In 1988 there was a disastrous flood and series of huge landslides killing thousands of people and destroyed thousands of homes, mostly due to massive deforestation. In response, in 1989 Thailand completely outlawed all logging within its borders. In effect, these thousands of domesticated elephants went from being the breadwinners of many families’, to an unbearable burden to feed and maintain. Having been bred in captivity, elephant tourism became the only viable option for most of these magnificent creatures (the unlucky were sold to illegal Burmese logging operations). PDA uses the mahouts and their elephants as a mandatory part of their tours purposefully contributing to supplying the tribe members and their animals meaningful work and gives the elephants, which otherwise would be put to work in illegal logging operations or “elephant begging” syndicates in crowded cities, a more “humane” way to live their lives and stay near the jungle where they have access to plentiful food sources. The animals we saw and rode were healthy with no tell tale signs of chaffing from the baskets or chains. We did not see any mistreatment of the animals, beyond the fact that they were wearing padded baskets. The mahouts owned their animals and did not lease them therefore were more invested in the safety, health and happiness of the animal.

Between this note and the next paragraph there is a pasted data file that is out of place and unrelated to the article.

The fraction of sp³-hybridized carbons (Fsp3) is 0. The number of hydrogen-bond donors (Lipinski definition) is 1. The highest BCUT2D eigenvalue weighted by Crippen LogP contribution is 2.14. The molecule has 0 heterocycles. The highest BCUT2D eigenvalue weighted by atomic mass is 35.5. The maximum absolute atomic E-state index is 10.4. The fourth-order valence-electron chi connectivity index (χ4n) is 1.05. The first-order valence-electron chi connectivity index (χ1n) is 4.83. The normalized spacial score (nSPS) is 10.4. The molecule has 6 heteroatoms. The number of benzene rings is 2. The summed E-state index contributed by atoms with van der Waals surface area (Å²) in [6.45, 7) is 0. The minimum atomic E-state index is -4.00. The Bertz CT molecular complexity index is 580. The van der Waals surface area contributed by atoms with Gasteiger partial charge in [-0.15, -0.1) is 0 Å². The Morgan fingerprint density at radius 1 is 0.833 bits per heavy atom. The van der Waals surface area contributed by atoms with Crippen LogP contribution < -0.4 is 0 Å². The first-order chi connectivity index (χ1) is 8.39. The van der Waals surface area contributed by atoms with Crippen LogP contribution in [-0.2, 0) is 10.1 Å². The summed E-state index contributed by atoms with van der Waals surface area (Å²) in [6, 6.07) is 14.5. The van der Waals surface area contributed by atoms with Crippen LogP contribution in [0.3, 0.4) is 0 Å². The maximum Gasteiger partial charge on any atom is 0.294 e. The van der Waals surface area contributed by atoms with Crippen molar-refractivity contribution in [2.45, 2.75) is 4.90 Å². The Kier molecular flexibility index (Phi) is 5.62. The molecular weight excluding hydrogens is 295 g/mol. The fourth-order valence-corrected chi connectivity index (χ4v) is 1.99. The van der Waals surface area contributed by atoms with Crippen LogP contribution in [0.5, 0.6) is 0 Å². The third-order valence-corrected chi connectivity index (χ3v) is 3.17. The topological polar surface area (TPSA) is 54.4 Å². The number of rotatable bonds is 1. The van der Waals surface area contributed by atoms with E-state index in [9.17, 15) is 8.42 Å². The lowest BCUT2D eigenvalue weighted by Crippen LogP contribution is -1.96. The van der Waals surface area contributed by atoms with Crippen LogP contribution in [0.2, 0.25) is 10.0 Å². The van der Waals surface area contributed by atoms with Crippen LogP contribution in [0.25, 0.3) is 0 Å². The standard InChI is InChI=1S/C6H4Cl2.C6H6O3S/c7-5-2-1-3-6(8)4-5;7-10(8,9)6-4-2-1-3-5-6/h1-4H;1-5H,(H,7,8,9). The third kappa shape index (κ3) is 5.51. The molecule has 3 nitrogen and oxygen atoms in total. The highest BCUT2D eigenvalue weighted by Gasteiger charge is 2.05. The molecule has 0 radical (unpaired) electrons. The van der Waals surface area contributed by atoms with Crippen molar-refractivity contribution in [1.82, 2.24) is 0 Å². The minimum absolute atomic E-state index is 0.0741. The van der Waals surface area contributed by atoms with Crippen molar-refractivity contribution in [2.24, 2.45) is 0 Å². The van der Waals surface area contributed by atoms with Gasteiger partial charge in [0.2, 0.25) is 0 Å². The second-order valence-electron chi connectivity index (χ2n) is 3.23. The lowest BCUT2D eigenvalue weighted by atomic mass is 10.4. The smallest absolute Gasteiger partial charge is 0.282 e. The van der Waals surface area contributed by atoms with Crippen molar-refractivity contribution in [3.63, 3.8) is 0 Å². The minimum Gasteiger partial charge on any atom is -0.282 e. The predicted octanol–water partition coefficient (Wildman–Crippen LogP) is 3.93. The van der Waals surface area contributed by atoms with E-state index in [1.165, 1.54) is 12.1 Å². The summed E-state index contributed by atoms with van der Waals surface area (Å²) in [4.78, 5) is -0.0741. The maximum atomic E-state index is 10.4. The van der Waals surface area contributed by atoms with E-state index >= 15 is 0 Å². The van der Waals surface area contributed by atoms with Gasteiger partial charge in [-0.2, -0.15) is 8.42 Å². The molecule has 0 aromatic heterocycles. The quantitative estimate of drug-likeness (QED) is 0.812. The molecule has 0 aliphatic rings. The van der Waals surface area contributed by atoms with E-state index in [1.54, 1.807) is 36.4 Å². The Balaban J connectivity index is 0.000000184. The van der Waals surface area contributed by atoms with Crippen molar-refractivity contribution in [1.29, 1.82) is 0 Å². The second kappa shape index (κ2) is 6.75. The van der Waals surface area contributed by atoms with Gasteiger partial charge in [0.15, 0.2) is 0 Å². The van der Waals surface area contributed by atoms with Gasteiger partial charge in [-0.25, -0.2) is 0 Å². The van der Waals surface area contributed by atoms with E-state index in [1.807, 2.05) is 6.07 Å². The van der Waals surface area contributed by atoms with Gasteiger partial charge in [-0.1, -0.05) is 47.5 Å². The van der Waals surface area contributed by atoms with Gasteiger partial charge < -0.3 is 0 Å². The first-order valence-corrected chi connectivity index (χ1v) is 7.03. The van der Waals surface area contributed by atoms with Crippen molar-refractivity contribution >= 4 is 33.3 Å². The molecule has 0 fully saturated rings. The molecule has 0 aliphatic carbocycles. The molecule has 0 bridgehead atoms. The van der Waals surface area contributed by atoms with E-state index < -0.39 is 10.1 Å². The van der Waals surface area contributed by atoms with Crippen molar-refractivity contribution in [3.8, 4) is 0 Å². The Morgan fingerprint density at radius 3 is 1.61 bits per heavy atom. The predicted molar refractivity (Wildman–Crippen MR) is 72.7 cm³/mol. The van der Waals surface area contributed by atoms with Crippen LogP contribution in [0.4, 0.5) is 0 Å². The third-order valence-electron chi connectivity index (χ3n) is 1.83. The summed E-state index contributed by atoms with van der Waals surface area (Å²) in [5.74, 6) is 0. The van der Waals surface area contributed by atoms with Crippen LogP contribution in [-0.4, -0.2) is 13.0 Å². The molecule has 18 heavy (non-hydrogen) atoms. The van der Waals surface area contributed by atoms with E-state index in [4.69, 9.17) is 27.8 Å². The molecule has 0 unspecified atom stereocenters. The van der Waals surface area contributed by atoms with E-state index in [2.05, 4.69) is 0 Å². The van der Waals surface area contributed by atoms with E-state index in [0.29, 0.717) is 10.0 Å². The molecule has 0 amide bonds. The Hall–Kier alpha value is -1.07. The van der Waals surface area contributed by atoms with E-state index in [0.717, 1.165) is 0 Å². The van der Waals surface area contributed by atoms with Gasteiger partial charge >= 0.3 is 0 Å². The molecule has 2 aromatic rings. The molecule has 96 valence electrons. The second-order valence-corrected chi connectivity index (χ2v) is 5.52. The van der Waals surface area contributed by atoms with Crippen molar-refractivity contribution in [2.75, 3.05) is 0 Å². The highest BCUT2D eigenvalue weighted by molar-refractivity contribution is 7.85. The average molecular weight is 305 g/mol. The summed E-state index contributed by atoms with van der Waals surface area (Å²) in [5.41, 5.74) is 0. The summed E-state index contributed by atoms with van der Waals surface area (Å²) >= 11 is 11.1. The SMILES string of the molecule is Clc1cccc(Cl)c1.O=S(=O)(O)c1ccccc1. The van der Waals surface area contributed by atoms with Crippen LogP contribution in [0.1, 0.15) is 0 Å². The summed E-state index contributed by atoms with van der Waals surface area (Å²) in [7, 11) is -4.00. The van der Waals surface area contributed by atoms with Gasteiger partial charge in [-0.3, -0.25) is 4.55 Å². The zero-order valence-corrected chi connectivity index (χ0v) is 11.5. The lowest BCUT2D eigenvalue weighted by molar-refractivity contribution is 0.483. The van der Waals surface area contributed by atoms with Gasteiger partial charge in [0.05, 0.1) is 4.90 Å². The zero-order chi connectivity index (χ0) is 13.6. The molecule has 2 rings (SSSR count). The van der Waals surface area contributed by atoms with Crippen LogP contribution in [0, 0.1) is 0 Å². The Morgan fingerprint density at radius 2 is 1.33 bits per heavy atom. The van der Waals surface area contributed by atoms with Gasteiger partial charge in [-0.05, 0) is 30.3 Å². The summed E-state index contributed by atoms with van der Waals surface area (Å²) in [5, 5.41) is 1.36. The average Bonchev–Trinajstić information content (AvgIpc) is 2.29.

Gin, our guide, in her late 30’s originally from China, but grew up 2 hours outside of Chaing Rai in a village similar to the ones we were visiting. She got out and into the city as a teenager and studied hospitality and tourism at the university where she learned English. She was knowledgable about all the plants, medicinal herbs, and local customs.

She widdeled bamboo walking sticks for all of us to ward off dogs, snakes or anything else the jungle might be hiding. The trail was so narrow the palms were rubbing against your body on either side for 3 hours straight. The thicket of the green cover was broken now and then by small bamboo forests. The steep valley walls were dotted with planted pineapple, banana trees and coffee.